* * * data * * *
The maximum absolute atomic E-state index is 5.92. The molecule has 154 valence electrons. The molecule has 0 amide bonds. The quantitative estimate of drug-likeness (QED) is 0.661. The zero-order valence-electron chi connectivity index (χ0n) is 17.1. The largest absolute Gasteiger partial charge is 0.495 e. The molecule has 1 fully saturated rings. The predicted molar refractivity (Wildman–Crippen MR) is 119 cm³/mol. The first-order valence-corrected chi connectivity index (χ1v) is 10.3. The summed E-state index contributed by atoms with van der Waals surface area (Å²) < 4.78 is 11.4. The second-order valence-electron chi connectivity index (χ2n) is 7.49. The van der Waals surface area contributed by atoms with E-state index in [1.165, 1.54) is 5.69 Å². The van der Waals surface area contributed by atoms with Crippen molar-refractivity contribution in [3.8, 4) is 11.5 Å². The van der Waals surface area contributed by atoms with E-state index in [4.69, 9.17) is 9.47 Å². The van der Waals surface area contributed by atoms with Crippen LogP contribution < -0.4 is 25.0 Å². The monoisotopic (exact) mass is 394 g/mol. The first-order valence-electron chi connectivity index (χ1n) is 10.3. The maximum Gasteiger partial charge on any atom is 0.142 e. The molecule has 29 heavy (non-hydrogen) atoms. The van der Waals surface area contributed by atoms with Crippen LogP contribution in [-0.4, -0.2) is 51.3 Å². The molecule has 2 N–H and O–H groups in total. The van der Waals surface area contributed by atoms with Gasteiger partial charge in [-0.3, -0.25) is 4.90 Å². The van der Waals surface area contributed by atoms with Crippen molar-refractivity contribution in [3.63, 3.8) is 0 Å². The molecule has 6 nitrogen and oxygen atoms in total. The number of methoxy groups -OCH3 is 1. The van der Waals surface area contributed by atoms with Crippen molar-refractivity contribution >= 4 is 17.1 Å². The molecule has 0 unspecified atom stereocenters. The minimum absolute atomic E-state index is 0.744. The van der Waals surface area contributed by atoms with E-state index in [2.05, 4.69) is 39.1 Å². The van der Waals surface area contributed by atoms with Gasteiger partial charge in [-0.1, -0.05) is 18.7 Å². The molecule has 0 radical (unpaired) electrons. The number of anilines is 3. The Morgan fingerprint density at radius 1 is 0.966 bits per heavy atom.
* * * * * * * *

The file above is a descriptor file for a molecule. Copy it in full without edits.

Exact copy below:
The maximum absolute atomic E-state index is 5.92. The molecule has 154 valence electrons. The molecule has 0 amide bonds. The quantitative estimate of drug-likeness (QED) is 0.661. The zero-order valence-electron chi connectivity index (χ0n) is 17.1. The largest absolute Gasteiger partial charge is 0.495 e. The molecule has 1 fully saturated rings. The predicted molar refractivity (Wildman–Crippen MR) is 119 cm³/mol. The first-order valence-corrected chi connectivity index (χ1v) is 10.3. The summed E-state index contributed by atoms with van der Waals surface area (Å²) < 4.78 is 11.4. The second-order valence-electron chi connectivity index (χ2n) is 7.49. The van der Waals surface area contributed by atoms with E-state index in [1.165, 1.54) is 5.69 Å². The van der Waals surface area contributed by atoms with Crippen molar-refractivity contribution in [3.8, 4) is 11.5 Å². The van der Waals surface area contributed by atoms with E-state index in [4.69, 9.17) is 9.47 Å². The van der Waals surface area contributed by atoms with Crippen LogP contribution < -0.4 is 25.0 Å². The monoisotopic (exact) mass is 394 g/mol. The first-order valence-electron chi connectivity index (χ1n) is 10.3. The maximum Gasteiger partial charge on any atom is 0.142 e. The molecule has 29 heavy (non-hydrogen) atoms. The van der Waals surface area contributed by atoms with Crippen LogP contribution in [-0.4, -0.2) is 51.3 Å². The molecule has 2 N–H and O–H groups in total. The van der Waals surface area contributed by atoms with Gasteiger partial charge in [-0.3, -0.25) is 4.90 Å². The van der Waals surface area contributed by atoms with Crippen molar-refractivity contribution in [3.63, 3.8) is 0 Å². The molecule has 6 nitrogen and oxygen atoms in total. The number of methoxy groups -OCH3 is 1. The van der Waals surface area contributed by atoms with Crippen molar-refractivity contribution >= 4 is 17.1 Å². The molecule has 0 unspecified atom stereocenters. The minimum absolute atomic E-state index is 0.744. The van der Waals surface area contributed by atoms with E-state index in [2.05, 4.69) is 39.1 Å². The van der Waals surface area contributed by atoms with Gasteiger partial charge in [-0.1, -0.05) is 18.7 Å². The molecule has 0 radical (unpaired) electrons. The number of anilines is 3. The Morgan fingerprint density at radius 1 is 0.966 bits per heavy atom.